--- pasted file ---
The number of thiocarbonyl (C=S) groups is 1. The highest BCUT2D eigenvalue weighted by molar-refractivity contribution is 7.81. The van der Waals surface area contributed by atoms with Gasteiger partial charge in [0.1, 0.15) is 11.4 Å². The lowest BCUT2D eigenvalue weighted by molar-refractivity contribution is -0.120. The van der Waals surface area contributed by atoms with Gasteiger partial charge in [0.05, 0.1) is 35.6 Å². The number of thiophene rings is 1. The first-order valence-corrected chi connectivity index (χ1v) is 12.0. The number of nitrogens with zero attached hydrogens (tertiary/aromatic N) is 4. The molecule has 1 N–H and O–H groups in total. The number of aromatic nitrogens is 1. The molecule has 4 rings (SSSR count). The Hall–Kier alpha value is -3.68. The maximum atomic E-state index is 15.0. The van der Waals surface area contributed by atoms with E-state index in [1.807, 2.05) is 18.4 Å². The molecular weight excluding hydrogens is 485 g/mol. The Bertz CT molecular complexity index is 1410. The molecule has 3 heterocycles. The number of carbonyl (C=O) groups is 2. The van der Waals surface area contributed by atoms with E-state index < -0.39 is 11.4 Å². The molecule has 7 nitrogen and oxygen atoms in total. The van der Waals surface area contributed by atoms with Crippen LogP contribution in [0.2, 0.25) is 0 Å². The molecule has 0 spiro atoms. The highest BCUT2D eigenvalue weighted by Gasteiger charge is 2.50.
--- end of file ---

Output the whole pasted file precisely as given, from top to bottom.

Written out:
The number of thiocarbonyl (C=S) groups is 1. The highest BCUT2D eigenvalue weighted by molar-refractivity contribution is 7.81. The van der Waals surface area contributed by atoms with Gasteiger partial charge in [0.1, 0.15) is 11.4 Å². The lowest BCUT2D eigenvalue weighted by molar-refractivity contribution is -0.120. The van der Waals surface area contributed by atoms with Gasteiger partial charge in [0.05, 0.1) is 35.6 Å². The number of thiophene rings is 1. The first-order valence-corrected chi connectivity index (χ1v) is 12.0. The number of nitrogens with zero attached hydrogens (tertiary/aromatic N) is 4. The molecule has 1 N–H and O–H groups in total. The number of aromatic nitrogens is 1. The molecule has 4 rings (SSSR count). The Hall–Kier alpha value is -3.68. The maximum atomic E-state index is 15.0. The van der Waals surface area contributed by atoms with E-state index in [1.807, 2.05) is 18.4 Å². The molecular weight excluding hydrogens is 485 g/mol. The Bertz CT molecular complexity index is 1410. The molecule has 3 heterocycles. The number of carbonyl (C=O) groups is 2. The van der Waals surface area contributed by atoms with E-state index < -0.39 is 11.4 Å². The molecule has 7 nitrogen and oxygen atoms in total. The van der Waals surface area contributed by atoms with Crippen LogP contribution in [0.2, 0.25) is 0 Å². The molecule has 0 spiro atoms. The highest BCUT2D eigenvalue weighted by Gasteiger charge is 2.50.